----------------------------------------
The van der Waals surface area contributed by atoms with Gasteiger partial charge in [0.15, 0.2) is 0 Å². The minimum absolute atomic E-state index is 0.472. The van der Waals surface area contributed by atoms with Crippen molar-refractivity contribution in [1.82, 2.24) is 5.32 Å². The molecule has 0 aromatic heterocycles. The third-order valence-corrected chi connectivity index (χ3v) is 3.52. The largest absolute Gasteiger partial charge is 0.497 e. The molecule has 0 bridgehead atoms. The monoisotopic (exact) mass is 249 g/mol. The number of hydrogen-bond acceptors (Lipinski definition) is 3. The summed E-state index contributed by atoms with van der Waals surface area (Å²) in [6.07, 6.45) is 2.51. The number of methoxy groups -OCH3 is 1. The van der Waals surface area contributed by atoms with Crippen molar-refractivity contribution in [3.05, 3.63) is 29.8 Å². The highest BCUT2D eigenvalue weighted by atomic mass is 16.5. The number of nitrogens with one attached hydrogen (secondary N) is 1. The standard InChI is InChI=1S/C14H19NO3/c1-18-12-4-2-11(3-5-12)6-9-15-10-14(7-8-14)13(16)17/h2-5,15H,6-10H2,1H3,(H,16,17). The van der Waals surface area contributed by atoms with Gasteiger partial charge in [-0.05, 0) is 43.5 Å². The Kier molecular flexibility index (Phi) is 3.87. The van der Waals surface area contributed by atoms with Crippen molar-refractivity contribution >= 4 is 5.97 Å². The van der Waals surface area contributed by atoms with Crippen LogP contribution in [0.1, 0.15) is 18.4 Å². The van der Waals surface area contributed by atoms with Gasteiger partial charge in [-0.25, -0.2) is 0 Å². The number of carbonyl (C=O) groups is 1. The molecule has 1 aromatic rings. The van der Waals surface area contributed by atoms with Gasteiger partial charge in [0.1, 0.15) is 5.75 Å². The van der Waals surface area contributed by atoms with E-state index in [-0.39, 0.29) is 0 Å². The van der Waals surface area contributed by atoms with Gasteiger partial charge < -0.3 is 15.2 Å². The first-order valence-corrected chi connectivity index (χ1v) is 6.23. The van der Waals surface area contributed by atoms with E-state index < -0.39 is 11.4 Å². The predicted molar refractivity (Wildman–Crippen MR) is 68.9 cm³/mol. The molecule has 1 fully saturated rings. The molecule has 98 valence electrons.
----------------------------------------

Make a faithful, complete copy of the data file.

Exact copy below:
The van der Waals surface area contributed by atoms with Gasteiger partial charge in [0.15, 0.2) is 0 Å². The minimum absolute atomic E-state index is 0.472. The van der Waals surface area contributed by atoms with Crippen molar-refractivity contribution in [1.82, 2.24) is 5.32 Å². The molecule has 0 aromatic heterocycles. The third-order valence-corrected chi connectivity index (χ3v) is 3.52. The largest absolute Gasteiger partial charge is 0.497 e. The molecule has 0 bridgehead atoms. The monoisotopic (exact) mass is 249 g/mol. The number of hydrogen-bond acceptors (Lipinski definition) is 3. The summed E-state index contributed by atoms with van der Waals surface area (Å²) in [6.07, 6.45) is 2.51. The number of methoxy groups -OCH3 is 1. The van der Waals surface area contributed by atoms with Crippen molar-refractivity contribution in [3.05, 3.63) is 29.8 Å². The highest BCUT2D eigenvalue weighted by atomic mass is 16.5. The number of nitrogens with one attached hydrogen (secondary N) is 1. The standard InChI is InChI=1S/C14H19NO3/c1-18-12-4-2-11(3-5-12)6-9-15-10-14(7-8-14)13(16)17/h2-5,15H,6-10H2,1H3,(H,16,17). The van der Waals surface area contributed by atoms with Gasteiger partial charge in [-0.05, 0) is 43.5 Å². The Kier molecular flexibility index (Phi) is 3.87. The van der Waals surface area contributed by atoms with Crippen molar-refractivity contribution >= 4 is 5.97 Å². The van der Waals surface area contributed by atoms with Crippen LogP contribution in [0.1, 0.15) is 18.4 Å². The van der Waals surface area contributed by atoms with Gasteiger partial charge in [-0.25, -0.2) is 0 Å². The number of carbonyl (C=O) groups is 1. The molecule has 1 aromatic rings. The van der Waals surface area contributed by atoms with Gasteiger partial charge in [0.1, 0.15) is 5.75 Å². The van der Waals surface area contributed by atoms with E-state index in [-0.39, 0.29) is 0 Å². The van der Waals surface area contributed by atoms with Gasteiger partial charge < -0.3 is 15.2 Å². The first-order valence-corrected chi connectivity index (χ1v) is 6.23. The van der Waals surface area contributed by atoms with E-state index < -0.39 is 11.4 Å². The predicted molar refractivity (Wildman–Crippen MR) is 68.9 cm³/mol. The molecule has 1 fully saturated rings. The molecule has 98 valence electrons.